Posted on: 01 March 2016
Stephanie Taylor sees first-hand the indelible optimism surrounding Embraer and the rollout of its new E-Jet E2 series.
Embraer’s E190-E2 appears from the hangar in a haze of dry ice! (pictured above)
Even though the focus of the event was clearly the rollout of the E190-E2 in Brazil (see above), the media were also keen to use their time with John Slattery, chief commercial officer of Embraer Commercial Aviation, to find out how the overall status of the company’s commercial aircraft programmes.
Luckily, Slattery appeared to pre-empt this as, although he wasn’t scheduled to speak to journalists during the allotted media day, he dropped in to make a presentation on the company’s market outlook. His good will only stretched so far though, as he was understandably determined not to divulge the names of any carriers Embraer might be working with on the basis that the competition is so aggressive – an ‘oligopoly’, as he kept saying.
Instead, joking that all of Embraer’s sales reps were out of the field and at Sao Jose dos Campos to celebrate the rollout, Slattery jibed that it would be a good day for Airbus and Boeing to try and close any of their deals.
However, he did give an interesting insight into the key areas from where Embraer believes its orders are going to come. Between 2015 and 2034, Slattery projects the company will deliver 6,035 aircraft in the 70 to 130 seat segment. The geographical split can be seen in the slide below:
Slattery’s market outlook for Embraer Commercial Aviation predicts the OEM will deliver 6,035 aircraft with 70-130 seats between 2015 and 2034.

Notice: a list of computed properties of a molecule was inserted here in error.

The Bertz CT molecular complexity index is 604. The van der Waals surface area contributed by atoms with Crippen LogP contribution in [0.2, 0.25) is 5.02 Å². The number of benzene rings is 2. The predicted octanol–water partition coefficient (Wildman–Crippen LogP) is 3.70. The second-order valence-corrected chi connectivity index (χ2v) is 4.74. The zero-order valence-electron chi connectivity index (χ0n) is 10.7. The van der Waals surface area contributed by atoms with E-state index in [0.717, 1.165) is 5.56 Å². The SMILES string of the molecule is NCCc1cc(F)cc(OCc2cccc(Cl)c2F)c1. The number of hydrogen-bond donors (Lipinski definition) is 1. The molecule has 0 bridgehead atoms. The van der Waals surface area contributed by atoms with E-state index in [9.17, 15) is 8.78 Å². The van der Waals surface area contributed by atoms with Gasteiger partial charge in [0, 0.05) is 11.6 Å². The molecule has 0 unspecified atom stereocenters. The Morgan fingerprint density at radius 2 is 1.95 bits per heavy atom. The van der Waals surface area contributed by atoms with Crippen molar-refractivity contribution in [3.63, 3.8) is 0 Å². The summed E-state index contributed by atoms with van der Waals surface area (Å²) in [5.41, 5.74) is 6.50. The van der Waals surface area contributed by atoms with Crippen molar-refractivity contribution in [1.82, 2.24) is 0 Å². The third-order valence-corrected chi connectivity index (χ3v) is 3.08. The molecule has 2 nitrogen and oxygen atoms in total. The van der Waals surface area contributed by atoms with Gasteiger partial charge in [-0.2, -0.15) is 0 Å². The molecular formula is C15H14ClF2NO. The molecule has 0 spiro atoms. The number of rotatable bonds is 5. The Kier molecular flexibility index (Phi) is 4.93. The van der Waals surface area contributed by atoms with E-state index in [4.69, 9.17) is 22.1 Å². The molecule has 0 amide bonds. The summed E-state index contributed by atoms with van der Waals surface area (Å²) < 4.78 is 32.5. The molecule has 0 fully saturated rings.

Of those 6,035, Slattery believes 2,385 units (the majority) will constitute direct replacements of existing aircraft, while a further 755 units will replace 50 seat aircraft. Similarly, he predicts 725 units will be delivered as a result of airlines ‘right-sizing’, a concept central to the E-Jet proposition from the start of the programme.
450 units, he estimated, would come as the result of the 100-seat aircraft penetrating the North American market (Paulo Cesar Silva, president and CEO of Embraer Commercial Aviation, said during the official rollout press conference that he’s hopeful of scope clause amendments which will soon allow this).
Slattery’s hopes for China and Brazil are less significant considering he expects to deliver 400 units across both regions combined over the next two decades; he expects low-fare airlines in both Asia and Europe will account for a mere 250 units.
Finally, Slattery thinks the smallest portion of deliveries will come as a result of airlines replacing their turboprops with jets, making up the remaining 110 units of the 6,035.
Although he didn’t mention the region on his breakdown of deliveries, Slattery did say the E-Jet E2s would also be perfect for Africa, where airlines are currently operating equipment which is too large for longer, thinner routes. He believes Embraer aircraft can replace turboprops when it comes to distances over 250 nautical miles.
Despite the presence of facts and figures, Slattery was keen to emphasise that the rollout of the E190-E2 at Embraer’s factory in São José dos Campos as being an emotional event, as can clearly be grasped from the presence of thousands of Embraer employees at the rollout ceremony, pictured below:
Embraer employees gather at São José dos Campos to witness the rollout of the E190-E2
I suppose it is hard not to have a positive outlook when you’re so proud of what you’ve achieved.
“Lindo maravilhoso”, as they say in Portuguese.
The Embraer E-Jets E2 family will be the subject of the airframe programme update feature in the April-May 2016 issue of Low-Fare & Regional Airlines.
Stephanie Taylor, assistant editor, Low-Fare & Regional Airlines / LARAnews.net